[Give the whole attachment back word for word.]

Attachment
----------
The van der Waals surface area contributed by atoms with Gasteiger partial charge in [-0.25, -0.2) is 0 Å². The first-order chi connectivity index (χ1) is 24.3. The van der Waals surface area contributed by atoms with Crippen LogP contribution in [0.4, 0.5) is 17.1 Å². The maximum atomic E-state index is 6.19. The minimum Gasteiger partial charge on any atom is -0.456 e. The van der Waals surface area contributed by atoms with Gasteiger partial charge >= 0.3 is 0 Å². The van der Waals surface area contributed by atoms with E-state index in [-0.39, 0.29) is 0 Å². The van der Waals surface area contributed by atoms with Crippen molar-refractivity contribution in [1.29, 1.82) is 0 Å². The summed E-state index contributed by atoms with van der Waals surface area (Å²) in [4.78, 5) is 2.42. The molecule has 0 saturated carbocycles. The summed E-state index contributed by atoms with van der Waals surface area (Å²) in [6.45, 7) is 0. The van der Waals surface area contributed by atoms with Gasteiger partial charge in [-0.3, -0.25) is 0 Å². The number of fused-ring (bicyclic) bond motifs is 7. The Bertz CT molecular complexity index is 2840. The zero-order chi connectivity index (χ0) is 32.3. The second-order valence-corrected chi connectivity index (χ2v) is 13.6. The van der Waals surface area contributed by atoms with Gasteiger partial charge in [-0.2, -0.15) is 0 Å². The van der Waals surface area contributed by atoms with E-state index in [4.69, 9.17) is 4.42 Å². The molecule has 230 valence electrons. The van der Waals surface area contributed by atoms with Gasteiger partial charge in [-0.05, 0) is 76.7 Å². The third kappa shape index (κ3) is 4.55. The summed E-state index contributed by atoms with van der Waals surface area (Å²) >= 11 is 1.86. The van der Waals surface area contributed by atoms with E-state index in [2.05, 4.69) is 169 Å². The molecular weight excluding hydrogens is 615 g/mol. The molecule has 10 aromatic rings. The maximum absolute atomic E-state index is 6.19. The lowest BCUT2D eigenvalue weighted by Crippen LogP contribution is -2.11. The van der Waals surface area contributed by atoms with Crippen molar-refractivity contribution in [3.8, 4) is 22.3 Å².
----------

The van der Waals surface area contributed by atoms with Gasteiger partial charge in [-0.25, -0.2) is 0 Å². The first-order chi connectivity index (χ1) is 24.3. The van der Waals surface area contributed by atoms with Crippen LogP contribution in [0.4, 0.5) is 17.1 Å². The maximum atomic E-state index is 6.19. The minimum Gasteiger partial charge on any atom is -0.456 e. The van der Waals surface area contributed by atoms with Gasteiger partial charge >= 0.3 is 0 Å². The van der Waals surface area contributed by atoms with E-state index in [-0.39, 0.29) is 0 Å². The van der Waals surface area contributed by atoms with Crippen molar-refractivity contribution in [1.29, 1.82) is 0 Å². The summed E-state index contributed by atoms with van der Waals surface area (Å²) in [4.78, 5) is 2.42. The molecule has 0 saturated carbocycles. The summed E-state index contributed by atoms with van der Waals surface area (Å²) in [6.45, 7) is 0. The van der Waals surface area contributed by atoms with Gasteiger partial charge in [-0.3, -0.25) is 0 Å². The number of fused-ring (bicyclic) bond motifs is 7. The Bertz CT molecular complexity index is 2840. The zero-order chi connectivity index (χ0) is 32.3. The second-order valence-corrected chi connectivity index (χ2v) is 13.6. The van der Waals surface area contributed by atoms with Gasteiger partial charge in [-0.2, -0.15) is 0 Å². The van der Waals surface area contributed by atoms with E-state index in [4.69, 9.17) is 4.42 Å². The molecule has 230 valence electrons. The van der Waals surface area contributed by atoms with Gasteiger partial charge in [-0.05, 0) is 76.7 Å². The third kappa shape index (κ3) is 4.55. The summed E-state index contributed by atoms with van der Waals surface area (Å²) >= 11 is 1.86. The van der Waals surface area contributed by atoms with E-state index in [2.05, 4.69) is 169 Å². The molecular weight excluding hydrogens is 615 g/mol. The molecule has 10 aromatic rings. The maximum absolute atomic E-state index is 6.19. The lowest BCUT2D eigenvalue weighted by Crippen LogP contribution is -2.11. The van der Waals surface area contributed by atoms with Crippen molar-refractivity contribution in [3.8, 4) is 22.3 Å².